Following the recent official repeal of net neutrality and approval of AT&T's acquisition of Time Warner, an anonymous reader shares an excerpt from a report via TechCrunch, written by Danny Crichton. Crichton discusses the options Alphabet, Netflix and other video streaming services have on how to respond: For Alphabet, that will likely mean a redoubling of its commitment to Google Fiber. That service has been trumpeted since its debut, but has faced cutbacks in recent years in order to scale back its original ambitions. That has meant that cities like Atlanta, which have held out for the promise of cheap and reliable gigabit bandwidth, have been left in something of a lurch. Ultimately, Alphabet's strategic advantage against Comcast, AT&T and other massive ISPs is going to rest on a sort of mutually assured destruction. If Comcast throttles YouTube, then Alphabet can propose launching in a critical (read: lucrative) Comcast market. Further investment in Fiber, Project Fi or perhaps a 5G-centered wireless strategy will be required to give it to the leverage to bring those negotiations to a better outcome.

For Netflix, it is going to have to get into the connectivity game one way or the other. Contracts with carriers like Comcast and AT&T are going to be more challenging to negotiate in light of today's ruling and the additional power they have over throttling. Netflix does have some must-see shows, which gives it a bit of leverage, but so do the ISPs. They are going to have to do an end-run around the distributors to give them similar leverage to what Alphabet has up its sleeve. One interesting dynamic I could see forthcoming would be Alphabet creating strategic partnerships with companies like Netflix, Twitch and others to negotiate as a collective against ISPs. While all these services are at some level competitors, they also face an existential threat from these new, vertically merged ISPs. That might be the best of all worlds given the shit sandwich we have all been handed this week.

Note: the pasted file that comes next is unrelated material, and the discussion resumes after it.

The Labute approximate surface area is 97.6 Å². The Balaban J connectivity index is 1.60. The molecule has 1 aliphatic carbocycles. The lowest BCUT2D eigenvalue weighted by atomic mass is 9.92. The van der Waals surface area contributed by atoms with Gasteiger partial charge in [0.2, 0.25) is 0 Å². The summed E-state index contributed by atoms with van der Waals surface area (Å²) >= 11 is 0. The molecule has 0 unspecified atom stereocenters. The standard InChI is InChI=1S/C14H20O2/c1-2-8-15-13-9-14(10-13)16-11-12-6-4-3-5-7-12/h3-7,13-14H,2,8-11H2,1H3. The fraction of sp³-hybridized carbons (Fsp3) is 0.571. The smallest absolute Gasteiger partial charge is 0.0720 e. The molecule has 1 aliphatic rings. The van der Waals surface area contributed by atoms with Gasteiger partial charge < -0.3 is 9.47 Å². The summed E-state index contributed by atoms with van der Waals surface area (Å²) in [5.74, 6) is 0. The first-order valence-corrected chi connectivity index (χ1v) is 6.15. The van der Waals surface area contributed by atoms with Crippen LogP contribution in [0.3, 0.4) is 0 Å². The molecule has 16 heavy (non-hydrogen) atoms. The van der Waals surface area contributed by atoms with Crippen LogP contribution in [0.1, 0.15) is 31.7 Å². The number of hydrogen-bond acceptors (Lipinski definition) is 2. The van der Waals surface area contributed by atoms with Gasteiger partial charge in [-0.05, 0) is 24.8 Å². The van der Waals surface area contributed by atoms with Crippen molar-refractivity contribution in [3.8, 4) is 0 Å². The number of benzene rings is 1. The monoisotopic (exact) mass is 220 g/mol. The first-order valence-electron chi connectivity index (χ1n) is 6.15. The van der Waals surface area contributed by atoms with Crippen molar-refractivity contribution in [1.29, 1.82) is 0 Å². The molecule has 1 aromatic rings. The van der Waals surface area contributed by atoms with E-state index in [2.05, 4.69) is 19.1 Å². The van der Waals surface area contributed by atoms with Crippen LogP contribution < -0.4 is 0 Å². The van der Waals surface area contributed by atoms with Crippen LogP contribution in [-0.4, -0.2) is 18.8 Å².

Businesses

Judge Rules AT&T Can Acquire Time Warner (wsj.com) 172

A federal judge said Tuesday that AT&T's $85.4 billion purchase of Time Warner is legal, clearing the path for a deal that gives the pay-TV provider ownership of cable channels such as HBO and CNN as well as film studio Warner Bros. From a report: U.S. District Judge Richard Leon announced his decision in a packed courtroom, ruling that antitrust enforcers at the Justice Department had not proven their case against the merger. The decision, in one of the biggest antitrust cases in decades, is a milestone victory for AT&T as it looks to reposition itself in a rapidly evolving media landscape. Its deal for Time Warner, valued at roughly $80 billion, has been pending since October 2016. The acquisition means AT&T will be the nation's top pay-TV distributor, through its ownership of DirecTV, as well as the owner of some of the country's most sought-after channels: Time Warner's Turner networks -- including CNN, TBS and TNT -- as well as HBO, the most popular U.S. premium network.
AT&T

AT&T Wants To Settle With FTC To Avoid Unlimited Data Throttling Lawsuit (arstechnica.com) 35